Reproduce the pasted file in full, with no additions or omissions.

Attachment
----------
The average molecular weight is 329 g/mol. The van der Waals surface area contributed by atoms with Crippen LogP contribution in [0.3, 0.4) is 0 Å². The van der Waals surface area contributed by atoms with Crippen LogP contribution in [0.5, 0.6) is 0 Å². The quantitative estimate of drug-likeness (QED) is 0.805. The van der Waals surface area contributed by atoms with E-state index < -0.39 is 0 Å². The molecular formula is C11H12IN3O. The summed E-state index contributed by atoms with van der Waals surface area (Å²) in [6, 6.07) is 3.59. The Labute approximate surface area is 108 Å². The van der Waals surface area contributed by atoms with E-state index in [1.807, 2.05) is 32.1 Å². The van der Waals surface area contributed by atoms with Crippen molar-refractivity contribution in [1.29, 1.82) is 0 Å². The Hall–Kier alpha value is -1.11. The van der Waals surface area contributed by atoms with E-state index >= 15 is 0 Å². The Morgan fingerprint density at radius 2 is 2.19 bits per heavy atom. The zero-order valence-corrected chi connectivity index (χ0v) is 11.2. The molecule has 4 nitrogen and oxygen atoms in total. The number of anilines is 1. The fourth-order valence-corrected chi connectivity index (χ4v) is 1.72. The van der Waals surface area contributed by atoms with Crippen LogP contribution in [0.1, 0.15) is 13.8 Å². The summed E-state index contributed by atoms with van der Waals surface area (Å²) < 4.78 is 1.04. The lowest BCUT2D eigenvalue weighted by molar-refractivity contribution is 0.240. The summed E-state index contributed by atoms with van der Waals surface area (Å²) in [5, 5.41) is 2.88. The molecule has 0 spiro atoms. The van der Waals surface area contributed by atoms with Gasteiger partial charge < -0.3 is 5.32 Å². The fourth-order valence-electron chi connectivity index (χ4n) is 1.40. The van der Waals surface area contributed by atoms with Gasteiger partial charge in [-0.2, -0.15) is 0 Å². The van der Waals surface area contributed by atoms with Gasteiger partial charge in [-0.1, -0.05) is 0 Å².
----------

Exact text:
The average molecular weight is 329 g/mol. The van der Waals surface area contributed by atoms with Crippen LogP contribution in [0.3, 0.4) is 0 Å². The van der Waals surface area contributed by atoms with Crippen LogP contribution in [0.5, 0.6) is 0 Å². The quantitative estimate of drug-likeness (QED) is 0.805. The van der Waals surface area contributed by atoms with E-state index < -0.39 is 0 Å². The molecular formula is C11H12IN3O. The summed E-state index contributed by atoms with van der Waals surface area (Å²) in [6, 6.07) is 3.59. The Labute approximate surface area is 108 Å². The van der Waals surface area contributed by atoms with E-state index in [1.807, 2.05) is 32.1 Å². The van der Waals surface area contributed by atoms with Crippen molar-refractivity contribution in [1.29, 1.82) is 0 Å². The Hall–Kier alpha value is -1.11. The van der Waals surface area contributed by atoms with E-state index >= 15 is 0 Å². The Morgan fingerprint density at radius 2 is 2.19 bits per heavy atom. The zero-order valence-corrected chi connectivity index (χ0v) is 11.2. The molecule has 4 nitrogen and oxygen atoms in total. The number of anilines is 1. The fourth-order valence-corrected chi connectivity index (χ4v) is 1.72. The van der Waals surface area contributed by atoms with Crippen LogP contribution in [0.1, 0.15) is 13.8 Å². The summed E-state index contributed by atoms with van der Waals surface area (Å²) < 4.78 is 1.04. The lowest BCUT2D eigenvalue weighted by molar-refractivity contribution is 0.240. The summed E-state index contributed by atoms with van der Waals surface area (Å²) in [5, 5.41) is 2.88. The molecule has 0 spiro atoms. The van der Waals surface area contributed by atoms with Gasteiger partial charge < -0.3 is 5.32 Å². The fourth-order valence-electron chi connectivity index (χ4n) is 1.40. The van der Waals surface area contributed by atoms with Gasteiger partial charge in [-0.2, -0.15) is 0 Å². The van der Waals surface area contributed by atoms with Gasteiger partial charge in [-0.1, -0.05) is 0 Å².